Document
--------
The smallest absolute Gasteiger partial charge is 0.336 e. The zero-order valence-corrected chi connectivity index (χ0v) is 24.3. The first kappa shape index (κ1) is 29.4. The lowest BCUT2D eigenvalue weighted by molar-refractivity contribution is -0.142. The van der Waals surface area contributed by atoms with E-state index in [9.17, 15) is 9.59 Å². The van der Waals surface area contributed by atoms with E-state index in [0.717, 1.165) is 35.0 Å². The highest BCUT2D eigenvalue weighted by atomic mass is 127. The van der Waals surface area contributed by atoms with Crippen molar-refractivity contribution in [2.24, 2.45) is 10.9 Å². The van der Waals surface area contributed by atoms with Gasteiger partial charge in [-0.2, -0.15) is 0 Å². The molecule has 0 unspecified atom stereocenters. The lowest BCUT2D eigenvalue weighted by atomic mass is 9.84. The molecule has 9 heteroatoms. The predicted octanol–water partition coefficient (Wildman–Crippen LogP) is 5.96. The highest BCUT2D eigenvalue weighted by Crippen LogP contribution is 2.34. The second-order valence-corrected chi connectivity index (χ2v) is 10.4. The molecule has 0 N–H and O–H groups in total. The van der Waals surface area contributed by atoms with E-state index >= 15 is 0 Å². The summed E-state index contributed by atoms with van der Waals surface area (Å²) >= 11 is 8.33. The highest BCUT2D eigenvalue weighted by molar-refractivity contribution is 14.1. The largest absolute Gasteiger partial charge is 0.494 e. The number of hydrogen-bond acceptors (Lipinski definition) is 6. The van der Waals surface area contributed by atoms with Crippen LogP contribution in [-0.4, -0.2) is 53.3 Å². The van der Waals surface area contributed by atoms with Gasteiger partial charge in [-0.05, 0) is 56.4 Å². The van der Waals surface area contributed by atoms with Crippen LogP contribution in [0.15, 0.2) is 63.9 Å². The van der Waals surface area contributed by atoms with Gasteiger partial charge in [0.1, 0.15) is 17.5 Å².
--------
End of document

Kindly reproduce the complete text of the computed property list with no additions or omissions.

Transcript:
The smallest absolute Gasteiger partial charge is 0.336 e. The zero-order valence-corrected chi connectivity index (χ0v) is 24.3. The first kappa shape index (κ1) is 29.4. The lowest BCUT2D eigenvalue weighted by molar-refractivity contribution is -0.142. The van der Waals surface area contributed by atoms with E-state index in [9.17, 15) is 9.59 Å². The van der Waals surface area contributed by atoms with E-state index in [0.717, 1.165) is 35.0 Å². The highest BCUT2D eigenvalue weighted by atomic mass is 127. The van der Waals surface area contributed by atoms with Crippen molar-refractivity contribution in [2.24, 2.45) is 10.9 Å². The van der Waals surface area contributed by atoms with Gasteiger partial charge in [-0.2, -0.15) is 0 Å². The molecule has 0 unspecified atom stereocenters. The lowest BCUT2D eigenvalue weighted by atomic mass is 9.84. The molecule has 9 heteroatoms. The predicted octanol–water partition coefficient (Wildman–Crippen LogP) is 5.96. The highest BCUT2D eigenvalue weighted by Crippen LogP contribution is 2.34. The second-order valence-corrected chi connectivity index (χ2v) is 10.4. The molecule has 0 N–H and O–H groups in total. The van der Waals surface area contributed by atoms with E-state index >= 15 is 0 Å². The summed E-state index contributed by atoms with van der Waals surface area (Å²) >= 11 is 8.33. The highest BCUT2D eigenvalue weighted by molar-refractivity contribution is 14.1. The largest absolute Gasteiger partial charge is 0.494 e. The number of hydrogen-bond acceptors (Lipinski definition) is 6. The van der Waals surface area contributed by atoms with Crippen LogP contribution in [-0.4, -0.2) is 53.3 Å². The van der Waals surface area contributed by atoms with Gasteiger partial charge in [-0.05, 0) is 56.4 Å². The van der Waals surface area contributed by atoms with Crippen LogP contribution in [0.15, 0.2) is 63.9 Å². The van der Waals surface area contributed by atoms with Gasteiger partial charge in [0.1, 0.15) is 17.5 Å².